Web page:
Caterpillar served up an underwhelming 2020 profit forecast on Friday, which isn’t surprising.
Just take a look at commodity prices and then consider that the outlook for the global economy remains tenuous amid ongoing trade uncertainty. That’s really all you need to know when it comes to assessing the near-term fortunes of a bellwether that makes excavation equipment.
“We expect continued global economic uncertainty to pressure sales to users in 2020 and cause dealers to further reduce inventories”, CEO Jim Umpleby said, adding that the company aims to be nimble – or as nimble as you can be when you build heavy machinery, I guess.
CAT sees profits in 2020 of $8.50 to $10.00 per share. That trails the average estimate ($10.55).
The shares had run for four consecutive months as optimism around an imminent inflection in the global economy tied to trade progress propelled growth expectations. But January has been a different story entirely. This is the worst month for the stock since August, when tit-for-tat tariff escalations between Donald Trump and Beijing kicked off a recession scare.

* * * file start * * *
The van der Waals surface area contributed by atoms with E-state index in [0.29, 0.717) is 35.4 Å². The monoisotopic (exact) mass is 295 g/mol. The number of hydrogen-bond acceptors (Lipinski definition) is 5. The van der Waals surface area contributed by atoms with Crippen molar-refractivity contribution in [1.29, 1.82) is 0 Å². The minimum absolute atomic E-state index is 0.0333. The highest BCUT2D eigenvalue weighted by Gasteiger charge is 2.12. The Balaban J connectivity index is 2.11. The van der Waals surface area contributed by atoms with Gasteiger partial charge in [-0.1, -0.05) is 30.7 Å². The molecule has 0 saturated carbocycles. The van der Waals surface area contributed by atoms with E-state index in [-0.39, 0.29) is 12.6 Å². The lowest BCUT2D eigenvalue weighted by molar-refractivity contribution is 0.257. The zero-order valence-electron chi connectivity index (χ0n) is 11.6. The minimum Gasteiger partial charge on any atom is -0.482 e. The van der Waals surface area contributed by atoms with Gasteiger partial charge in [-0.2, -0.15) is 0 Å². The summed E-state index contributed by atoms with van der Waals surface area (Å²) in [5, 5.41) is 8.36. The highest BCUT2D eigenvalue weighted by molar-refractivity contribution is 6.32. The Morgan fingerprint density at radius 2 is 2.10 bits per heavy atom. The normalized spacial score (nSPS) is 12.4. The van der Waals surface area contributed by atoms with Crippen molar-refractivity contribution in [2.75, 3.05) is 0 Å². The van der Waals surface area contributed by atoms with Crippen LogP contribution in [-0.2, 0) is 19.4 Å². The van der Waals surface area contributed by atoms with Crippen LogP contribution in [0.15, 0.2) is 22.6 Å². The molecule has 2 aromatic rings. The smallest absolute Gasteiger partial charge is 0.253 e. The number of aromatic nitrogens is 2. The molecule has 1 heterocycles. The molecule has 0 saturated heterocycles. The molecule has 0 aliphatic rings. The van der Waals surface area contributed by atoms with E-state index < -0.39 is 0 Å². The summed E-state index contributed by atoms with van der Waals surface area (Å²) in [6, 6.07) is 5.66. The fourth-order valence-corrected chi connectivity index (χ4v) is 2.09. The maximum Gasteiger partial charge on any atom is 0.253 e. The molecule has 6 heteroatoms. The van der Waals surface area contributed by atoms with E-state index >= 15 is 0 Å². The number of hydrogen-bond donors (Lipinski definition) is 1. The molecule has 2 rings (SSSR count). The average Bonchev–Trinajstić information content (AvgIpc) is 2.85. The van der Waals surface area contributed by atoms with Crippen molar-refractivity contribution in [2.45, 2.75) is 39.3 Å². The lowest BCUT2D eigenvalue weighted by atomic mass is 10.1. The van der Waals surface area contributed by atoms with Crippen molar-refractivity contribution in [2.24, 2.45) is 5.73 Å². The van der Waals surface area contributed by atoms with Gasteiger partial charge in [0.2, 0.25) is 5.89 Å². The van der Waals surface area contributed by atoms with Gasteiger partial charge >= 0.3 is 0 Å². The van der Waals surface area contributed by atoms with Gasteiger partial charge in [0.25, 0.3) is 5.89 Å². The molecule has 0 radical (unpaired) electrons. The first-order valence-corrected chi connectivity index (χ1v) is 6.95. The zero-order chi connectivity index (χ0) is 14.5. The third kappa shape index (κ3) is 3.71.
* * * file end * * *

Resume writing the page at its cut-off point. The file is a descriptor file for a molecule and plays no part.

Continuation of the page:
Q4’s numbers actually look ok. Operating margins expanded 100bps YoY for the period. For the full year, margins were 15.4% versus 15.2% for the full year 2018. You can thank that for adjusted EPS that came in better than even the most optimistic estimate from Wall Street. Sales fell in 2019.
“While sales declined modestly in 2019, we delivered an operating margin and free cash flow consistent with our long-term targets and continued to invest in services and expanded offerings”, Umpleby went on to say Friday, before touting how much has been returned to shareholders.
In 2020, the company sees end-user demand falling between 4% and 9% and dealer inventories down between $1 billion and $1.5 billion.
CFO Andrew Bonfield spoke to Bloomberg over the phone, apparently, and said capex will be around $1.2 billion this year. It was $1.1 billion in 2019. So, again, nothing shouts “optimism”.
Although analysts who cover CAT can probably find something (or maybe even plenty) to like, the bottom line from a macro perspective is that this just isn’t very inspiring, even as it’s not surprising.
And speaking of not very inspiring, heavy-equipment sales fell 5% in December.